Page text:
As Brussels church occupation ends, migrants wrestle with results – POLITICO

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A year later, the occupation of immigrants who briefly took over the Belgian government – at the request of the host – officially ended, leaving some debate about what had been achieved.

In January 2021, nearly 200 illegal immigrants moved into a historic church in Brussels, hoping to draw attention to their struggles as long-term residents who were unable to fully reach Belgian society.

Within months, their local work had blossomed into a global discussion. Protesters organized a hunger strike that nearly broke the Belgian government and became an issue for artists around the world. Then, as soon as the strikers’ health entered a precarious area, the protest was called off. Belgian officials had agreed to speed up processing of the strikers’ legal residence applications.

After that, the occupation began to shrink until only the age of twenty without papers Survivors – those who lost their homes over the past year. Now, church officials say the 17th century Church of St. John the Baptist in Beguinage, in central Brussels, is no longer safe with the onset of winter.

“It’s not humane: There’s one faucet and one toilet, that’s it. And there’s no heating,” said Daniel Allitt, a church priest, who has spent his career speaking on behalf of immigrants and is a member of the House of Compassion, an organization that supports the occupation. .

However, the majority of residents, past and present, have not received an answer to their residency requests. Most of those who got an answer were denied legal status. This outcome has left some protesters frustrated, wondering what they can do next to keep up the pressure.

Heads

But for now, church management said the final occupiers should leave – a request they made to the local peace judge, who is expected to rule at the end of January or early February. The church administration said it “hopes for a calm resolution of the situation.”

Support organizations and volunteers are looking for housing for the remaining residents. Karen Nessens, also of the House of Compassion, said they were “confident” of finding solutions with an existing network of people willing to open their doors.

“We always try to find solutions,” said Tarek, a Moroccan protester still in the church, like other passengers. “We were able to find housing for many of them so they could go there and rest. During the day, they come back here.”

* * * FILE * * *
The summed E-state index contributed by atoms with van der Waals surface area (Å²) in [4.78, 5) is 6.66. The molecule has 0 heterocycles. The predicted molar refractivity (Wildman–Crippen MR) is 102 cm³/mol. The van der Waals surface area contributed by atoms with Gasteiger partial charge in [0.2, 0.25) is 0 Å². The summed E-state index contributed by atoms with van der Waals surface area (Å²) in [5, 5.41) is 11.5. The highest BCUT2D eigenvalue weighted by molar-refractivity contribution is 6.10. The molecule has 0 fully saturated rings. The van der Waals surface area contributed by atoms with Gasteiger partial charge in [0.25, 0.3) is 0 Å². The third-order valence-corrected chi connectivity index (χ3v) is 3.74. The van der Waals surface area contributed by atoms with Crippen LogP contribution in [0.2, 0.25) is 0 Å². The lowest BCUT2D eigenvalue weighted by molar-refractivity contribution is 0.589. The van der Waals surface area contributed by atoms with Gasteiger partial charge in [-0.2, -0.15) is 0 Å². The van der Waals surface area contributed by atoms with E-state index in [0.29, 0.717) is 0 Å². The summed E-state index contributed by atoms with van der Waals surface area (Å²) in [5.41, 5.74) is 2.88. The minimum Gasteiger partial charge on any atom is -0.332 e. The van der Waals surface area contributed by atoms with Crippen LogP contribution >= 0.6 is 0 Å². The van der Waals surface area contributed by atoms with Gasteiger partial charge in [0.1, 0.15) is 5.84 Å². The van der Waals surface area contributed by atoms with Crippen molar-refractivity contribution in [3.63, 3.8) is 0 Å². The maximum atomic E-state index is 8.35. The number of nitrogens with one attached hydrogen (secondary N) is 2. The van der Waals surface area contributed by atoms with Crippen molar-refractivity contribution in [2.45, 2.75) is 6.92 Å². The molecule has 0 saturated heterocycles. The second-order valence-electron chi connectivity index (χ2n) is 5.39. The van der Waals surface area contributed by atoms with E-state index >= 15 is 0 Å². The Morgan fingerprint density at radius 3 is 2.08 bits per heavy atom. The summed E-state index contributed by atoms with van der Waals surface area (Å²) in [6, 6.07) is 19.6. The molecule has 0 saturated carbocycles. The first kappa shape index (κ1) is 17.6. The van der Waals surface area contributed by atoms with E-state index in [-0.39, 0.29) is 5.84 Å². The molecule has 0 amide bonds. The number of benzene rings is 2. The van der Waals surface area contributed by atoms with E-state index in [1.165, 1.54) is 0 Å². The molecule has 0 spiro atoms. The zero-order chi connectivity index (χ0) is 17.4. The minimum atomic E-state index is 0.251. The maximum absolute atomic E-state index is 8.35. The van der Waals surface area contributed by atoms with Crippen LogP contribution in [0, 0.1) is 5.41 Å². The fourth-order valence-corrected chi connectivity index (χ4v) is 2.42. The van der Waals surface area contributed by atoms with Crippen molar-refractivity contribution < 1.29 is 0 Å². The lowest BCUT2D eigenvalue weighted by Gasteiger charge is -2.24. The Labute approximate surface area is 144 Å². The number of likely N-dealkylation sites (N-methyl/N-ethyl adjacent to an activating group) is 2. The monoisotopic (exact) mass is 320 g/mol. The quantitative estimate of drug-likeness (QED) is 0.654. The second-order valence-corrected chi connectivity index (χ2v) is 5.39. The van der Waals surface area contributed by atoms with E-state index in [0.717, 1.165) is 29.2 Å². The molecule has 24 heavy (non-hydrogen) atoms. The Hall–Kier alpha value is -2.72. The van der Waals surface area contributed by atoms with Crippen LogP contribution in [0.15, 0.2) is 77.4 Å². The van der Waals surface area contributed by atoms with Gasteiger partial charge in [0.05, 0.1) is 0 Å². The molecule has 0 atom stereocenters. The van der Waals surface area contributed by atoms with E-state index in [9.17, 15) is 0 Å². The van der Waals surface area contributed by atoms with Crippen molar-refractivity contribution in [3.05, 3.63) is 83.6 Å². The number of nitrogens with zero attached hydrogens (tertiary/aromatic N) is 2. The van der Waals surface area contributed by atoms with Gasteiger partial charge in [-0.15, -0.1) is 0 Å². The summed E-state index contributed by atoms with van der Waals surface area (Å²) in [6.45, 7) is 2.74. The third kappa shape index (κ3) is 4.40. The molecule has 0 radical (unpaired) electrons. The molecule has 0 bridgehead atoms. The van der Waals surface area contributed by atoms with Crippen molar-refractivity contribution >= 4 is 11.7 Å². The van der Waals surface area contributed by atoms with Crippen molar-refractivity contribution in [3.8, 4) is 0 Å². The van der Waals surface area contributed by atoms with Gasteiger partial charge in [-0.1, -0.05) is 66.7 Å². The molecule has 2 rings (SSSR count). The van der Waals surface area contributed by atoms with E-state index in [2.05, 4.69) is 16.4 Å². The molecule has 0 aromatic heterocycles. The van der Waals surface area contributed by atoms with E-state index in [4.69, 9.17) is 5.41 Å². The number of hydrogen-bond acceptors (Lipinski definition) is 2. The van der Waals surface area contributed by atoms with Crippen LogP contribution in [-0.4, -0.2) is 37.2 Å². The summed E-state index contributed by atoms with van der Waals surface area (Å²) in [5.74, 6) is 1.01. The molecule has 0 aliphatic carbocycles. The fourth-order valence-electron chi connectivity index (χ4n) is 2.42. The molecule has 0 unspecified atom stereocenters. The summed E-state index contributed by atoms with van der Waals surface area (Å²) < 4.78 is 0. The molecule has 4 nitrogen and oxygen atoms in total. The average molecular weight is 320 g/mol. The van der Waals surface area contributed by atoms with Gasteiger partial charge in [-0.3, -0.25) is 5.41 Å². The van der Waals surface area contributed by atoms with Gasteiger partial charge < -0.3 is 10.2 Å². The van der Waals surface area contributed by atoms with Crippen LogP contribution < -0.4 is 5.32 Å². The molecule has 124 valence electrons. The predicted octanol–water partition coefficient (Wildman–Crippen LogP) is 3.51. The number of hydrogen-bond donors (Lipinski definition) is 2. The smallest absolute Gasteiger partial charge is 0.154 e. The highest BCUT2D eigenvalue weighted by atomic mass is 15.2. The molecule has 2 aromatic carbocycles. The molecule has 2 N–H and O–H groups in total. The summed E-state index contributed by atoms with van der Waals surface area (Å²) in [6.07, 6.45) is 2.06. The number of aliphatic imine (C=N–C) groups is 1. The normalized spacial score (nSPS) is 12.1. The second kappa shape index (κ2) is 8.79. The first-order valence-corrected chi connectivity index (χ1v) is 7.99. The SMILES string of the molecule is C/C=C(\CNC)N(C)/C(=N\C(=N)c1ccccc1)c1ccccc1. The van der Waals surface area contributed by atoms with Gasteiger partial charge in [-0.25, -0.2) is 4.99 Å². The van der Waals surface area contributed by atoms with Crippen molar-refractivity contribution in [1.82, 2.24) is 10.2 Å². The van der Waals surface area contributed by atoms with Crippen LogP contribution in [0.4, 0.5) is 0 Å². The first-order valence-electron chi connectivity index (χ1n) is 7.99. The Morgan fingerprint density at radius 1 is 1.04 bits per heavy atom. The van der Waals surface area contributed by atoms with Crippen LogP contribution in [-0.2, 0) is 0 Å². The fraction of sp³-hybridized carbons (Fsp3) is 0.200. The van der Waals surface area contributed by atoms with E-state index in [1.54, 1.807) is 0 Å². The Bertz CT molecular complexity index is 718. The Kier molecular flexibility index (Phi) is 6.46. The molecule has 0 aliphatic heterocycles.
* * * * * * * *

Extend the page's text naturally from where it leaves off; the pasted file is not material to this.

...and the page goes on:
Over the summer, protesters did their best to demand legalization and highlight the difficulties they faced – such as lack of access to Social Security and labor rights, and problems exacerbated by the pandemic. Some sewed their mouths. Others stopped drinking water.

However, after several months, the apps haven’t moved as quickly as they would like.

Of the 442 residency applications, the government made a decision on 79, involving 93 people, according to figures from the office of Sami Mehdi, Belgium’s top immigration official. The government granted residency to 24 of those, while the remaining 69 refused.

Muhammad, who is also still in the church, said he was one of 69 people denied residency. He said he was considering another hunger strike, arguing that the government had not kept its promises.

A spokesman for the Mahdi responded to the allegations: “The foreign minister has always been very clear about some people’s accusations: no false promises were made.”

Those who worked with the church during the occupation say that during the protest, it was acceptable for people to live in substandard conditions – that was part of the political work.

“For a political act, it’s okay to have circumstances out of the ordinary,” Nessens said. “But for someone who has nowhere else to go, it’s an inhumane place to stay.”

However, some protesters see the church itself as an important platform, even six months after reaching an agreement with the government.

“The Béguinage Church is our influence,” Tarek said. “We are already here, in the church, and there are only negative decisions [on residency applications]. If we leave, that’s it, we are immediately buried.”

Tariq is not homeless. His mother is Belgian-Moroccan and has a legal residence permit in Belgium. Tariq officially submitted his residency application on August 20, and the police stopped by in late October to confirm his address at his mother’s home. But after several months, he did not receive a final decision.

Priest Aleit said most of the women who had children at school or were pregnant women had their applications accepted.

Many others did not even get a police check like Tariq.

Their address must be checked before they can get an answer to their request,” Nessens said. “For many of them, this simple step of a policeman coming to check didn’t even happen.”

For Alliet, the protesters leaving the church doesn’t mean the fighting has to end.

“They were disappointed that it didn’t work very well,” he said. “But it is still important for some politicians to realize that this situation is not okay – even if it has not changed directly.”

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